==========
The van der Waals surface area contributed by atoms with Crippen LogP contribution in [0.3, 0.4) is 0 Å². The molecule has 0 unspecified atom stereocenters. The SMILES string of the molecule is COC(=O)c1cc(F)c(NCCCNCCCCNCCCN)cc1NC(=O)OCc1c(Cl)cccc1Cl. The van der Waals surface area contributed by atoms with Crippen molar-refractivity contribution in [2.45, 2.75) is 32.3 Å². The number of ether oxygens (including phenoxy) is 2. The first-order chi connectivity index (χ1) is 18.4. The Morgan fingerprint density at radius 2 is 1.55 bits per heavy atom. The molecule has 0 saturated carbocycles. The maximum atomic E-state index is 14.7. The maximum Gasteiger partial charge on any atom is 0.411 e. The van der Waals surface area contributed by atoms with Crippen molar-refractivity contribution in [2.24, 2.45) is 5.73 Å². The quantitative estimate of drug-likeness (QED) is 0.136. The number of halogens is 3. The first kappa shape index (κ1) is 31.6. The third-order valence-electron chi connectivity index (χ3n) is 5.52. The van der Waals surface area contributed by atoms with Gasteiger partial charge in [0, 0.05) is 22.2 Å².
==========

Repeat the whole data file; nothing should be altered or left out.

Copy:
The van der Waals surface area contributed by atoms with Crippen LogP contribution in [0.3, 0.4) is 0 Å². The molecule has 0 unspecified atom stereocenters. The SMILES string of the molecule is COC(=O)c1cc(F)c(NCCCNCCCCNCCCN)cc1NC(=O)OCc1c(Cl)cccc1Cl. The van der Waals surface area contributed by atoms with Crippen molar-refractivity contribution in [2.45, 2.75) is 32.3 Å². The number of ether oxygens (including phenoxy) is 2. The first-order chi connectivity index (χ1) is 18.4. The Morgan fingerprint density at radius 2 is 1.55 bits per heavy atom. The molecule has 0 saturated carbocycles. The maximum atomic E-state index is 14.7. The maximum Gasteiger partial charge on any atom is 0.411 e. The van der Waals surface area contributed by atoms with Crippen molar-refractivity contribution in [2.24, 2.45) is 5.73 Å². The quantitative estimate of drug-likeness (QED) is 0.136. The number of halogens is 3. The first kappa shape index (κ1) is 31.6. The third-order valence-electron chi connectivity index (χ3n) is 5.52. The van der Waals surface area contributed by atoms with Gasteiger partial charge in [0, 0.05) is 22.2 Å².